Since adopting a multi-asset exchange strategy a couple of years ago, the Singapore Exchange’s (SGX) performance has improved steadily. Its margins have widened and return on equity has increased. Its cash pile, too, has grown a lot bigger. To reward shareholders, SGX has given out higher dividends each year.
But now, the bourse operator is putting in place a scrip dividend scheme from FY2022 ending June 30 onwards, which will offer shareholders the option to reinvest their cash dividends in SGX shares. This comes in the wake of several acquisitions made by the company to grow its fixed income, currencies and commodities (FICC) business. SGX had also recently announced a weaker set of results for FY2021 ended June 30.
SGX says the scrip dividend will allow shareholders to participate in the company’s medium term growth journey. Yet a scrip dividend may indicate that the company is conserving capital. Should shareholders take up the scrip dividend?
For starters, a scrip dividend is a dividend given out in the form of shares instead of cash. It is usually priced at a discount to the market price to entice shareholders to subscribe. The discounts typically range between 0% to 10% among scrip dividends issued by locally listed companies, according to Ng Yao Loong, CFO of SGX.
But for SGX, the company has yet to decide on the discount, though Ng believes that it will likely be at the lower end of the range. More importantly, he highlights that the scrip dividend is an opportunity for shareholders to share in the company’s growth ahead.
“What I believe is that we have an attractive growth story and what we are providing is an option for investors to participate in a very cost-effective way to reinvest and grow together with us. So, it’s a total return story,” he says at SGX’s FY2021 results briefing on Aug 5. “It’s not about shoring up our liquidity.”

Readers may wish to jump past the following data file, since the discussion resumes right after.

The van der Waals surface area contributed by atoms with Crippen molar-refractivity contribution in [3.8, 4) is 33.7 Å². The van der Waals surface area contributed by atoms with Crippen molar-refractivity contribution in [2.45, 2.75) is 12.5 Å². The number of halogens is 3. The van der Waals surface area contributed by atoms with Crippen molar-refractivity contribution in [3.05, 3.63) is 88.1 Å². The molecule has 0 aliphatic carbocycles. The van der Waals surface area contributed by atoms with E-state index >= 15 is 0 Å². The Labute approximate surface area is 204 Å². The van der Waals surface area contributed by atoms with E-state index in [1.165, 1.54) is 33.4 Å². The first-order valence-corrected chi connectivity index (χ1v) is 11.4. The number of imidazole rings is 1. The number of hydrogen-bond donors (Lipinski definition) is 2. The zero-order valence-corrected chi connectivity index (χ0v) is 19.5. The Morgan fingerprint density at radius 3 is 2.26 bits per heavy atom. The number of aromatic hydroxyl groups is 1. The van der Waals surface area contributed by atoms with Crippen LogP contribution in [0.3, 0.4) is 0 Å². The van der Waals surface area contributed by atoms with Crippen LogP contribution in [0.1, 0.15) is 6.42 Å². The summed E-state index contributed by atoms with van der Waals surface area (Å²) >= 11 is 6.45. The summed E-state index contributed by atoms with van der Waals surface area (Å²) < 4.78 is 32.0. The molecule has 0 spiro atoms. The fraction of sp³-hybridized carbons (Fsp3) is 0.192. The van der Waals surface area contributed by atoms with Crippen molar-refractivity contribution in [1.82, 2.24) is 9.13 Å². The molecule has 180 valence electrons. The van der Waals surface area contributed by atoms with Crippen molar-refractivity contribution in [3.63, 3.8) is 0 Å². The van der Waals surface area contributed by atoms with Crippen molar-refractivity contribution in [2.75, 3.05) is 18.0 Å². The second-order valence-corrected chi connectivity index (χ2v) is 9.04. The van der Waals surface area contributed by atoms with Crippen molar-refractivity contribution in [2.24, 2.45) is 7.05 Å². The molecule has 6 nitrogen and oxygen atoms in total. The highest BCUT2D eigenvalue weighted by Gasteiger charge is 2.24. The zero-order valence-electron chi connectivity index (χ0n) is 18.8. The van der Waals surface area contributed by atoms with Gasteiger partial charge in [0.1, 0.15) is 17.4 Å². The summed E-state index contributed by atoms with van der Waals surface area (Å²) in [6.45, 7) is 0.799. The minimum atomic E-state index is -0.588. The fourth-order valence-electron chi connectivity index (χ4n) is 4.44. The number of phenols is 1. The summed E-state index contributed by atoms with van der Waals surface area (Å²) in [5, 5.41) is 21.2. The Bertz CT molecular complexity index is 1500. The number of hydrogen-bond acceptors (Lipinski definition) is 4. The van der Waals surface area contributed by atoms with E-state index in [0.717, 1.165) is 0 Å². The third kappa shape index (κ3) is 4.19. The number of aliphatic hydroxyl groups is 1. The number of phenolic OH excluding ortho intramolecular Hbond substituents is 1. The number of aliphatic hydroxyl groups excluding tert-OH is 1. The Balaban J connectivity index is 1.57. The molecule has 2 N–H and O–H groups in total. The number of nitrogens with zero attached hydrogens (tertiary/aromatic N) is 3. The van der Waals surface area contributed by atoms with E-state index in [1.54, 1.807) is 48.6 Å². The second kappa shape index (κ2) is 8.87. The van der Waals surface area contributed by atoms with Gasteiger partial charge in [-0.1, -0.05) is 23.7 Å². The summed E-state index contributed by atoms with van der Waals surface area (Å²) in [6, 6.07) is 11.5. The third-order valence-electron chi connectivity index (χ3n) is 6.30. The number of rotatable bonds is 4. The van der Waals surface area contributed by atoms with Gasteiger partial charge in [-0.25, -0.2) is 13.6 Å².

Loh Boon Chye, CEO of SGX, agrees, noting that the company’s businesses are “cash generative”. He says the company has free cash flow of almost $150 million, net the payment of dividends for the financial year. The company also does not have to resort to dipping into its purse as it still has room to take on more leverage, he adds.
Still, analysts are not entirely convinced. JPMorgan calls the introduction of the scrip dividend as the “most contentious” aspect of SGX’s FY2021 results briefing. “If the discount is kept at zero, then it will boost the case for scrip being a tool for shareholders willing to reinvest. In case there is even a small discount, it will suggest capital retention and, hence, a negative,” JPMorgan analysts Harsh Wardhan Modi, Daniel Andrew Tan and Gaurav Khandelwal write in an Aug 5 note.
Whatever the case, shareholders considering the scrip dividend will also need to weigh SGX’s growth prospects ahead. On July 23, SGX announced that it is acquiring MaxxTrader for US$125 million in cash ($169.9 million).
MaxxTrader, which is headquartered in Singapore, is part of FlexTrade Systems, a global leader in multi-asset execution and order management systems. MaxxTrader is a leading provider of foreign exchange (FX) pricing and risk solutions for sell side institutions such as banks and broker-dealers, as well as a multi-dealer platform for hedge funds.
According to SGX, MaxxTrader will accelerate its plan to build an integrated FX ecosystem and marketplace that facilitates global access to over the counter (OTC) and on-exchange currency derivatives. MaxxTrader’s strong sell-side client base, it adds, will complement the buy-side clientele of BidFX, a cloud-based provider of electronic FX trading solutions which SGX fully acquired last year.
SGX will also enhance its bond offerings via Trumid XT, an electronic bond trading platform. This came after Asian Gateway Investments (AGI) — a subsidiary of SGX — signed an agreement with Trumid Holdings, HH THL Holdings (Hillhouse) and other undisclosed parties on Feb 8. Under the agreement, a JV company called XinTru will be incorporated in Singapore.
XinTru will launch and operate Trumid XT, which aims at enhancing liquidity and execution in the Asian bond market for global clients. The JV will combine each member’s respective strengths to the benefit of fixed income investors.
SGX’s data, connectivity and indices business will also likely see growth ahead. On May 20, the bourse operator announced that it will jointly develop Climate Impact X (CIX), a global carbon exchange and marketplace, with DBS Bank, Standard Chartered and Temasek Holdings. Through CIX, organisations will be able to buy and sell carbon credits.
SGX has also developed Marketnode, a joint venture between the company and Temasek. Marketnode leverages distributed ledger technology to connect various parties involved in the transaction — from issuers to investors — and to tokenise bonds.
Following SGX’s results, there are three “buy” calls from the analysts, 10 “holds” and three “sell”, according to Bloomberg data. Their target prices range from as low as $9 by Morgan Stanley to as high as $12.80 as estimated by Macquarie.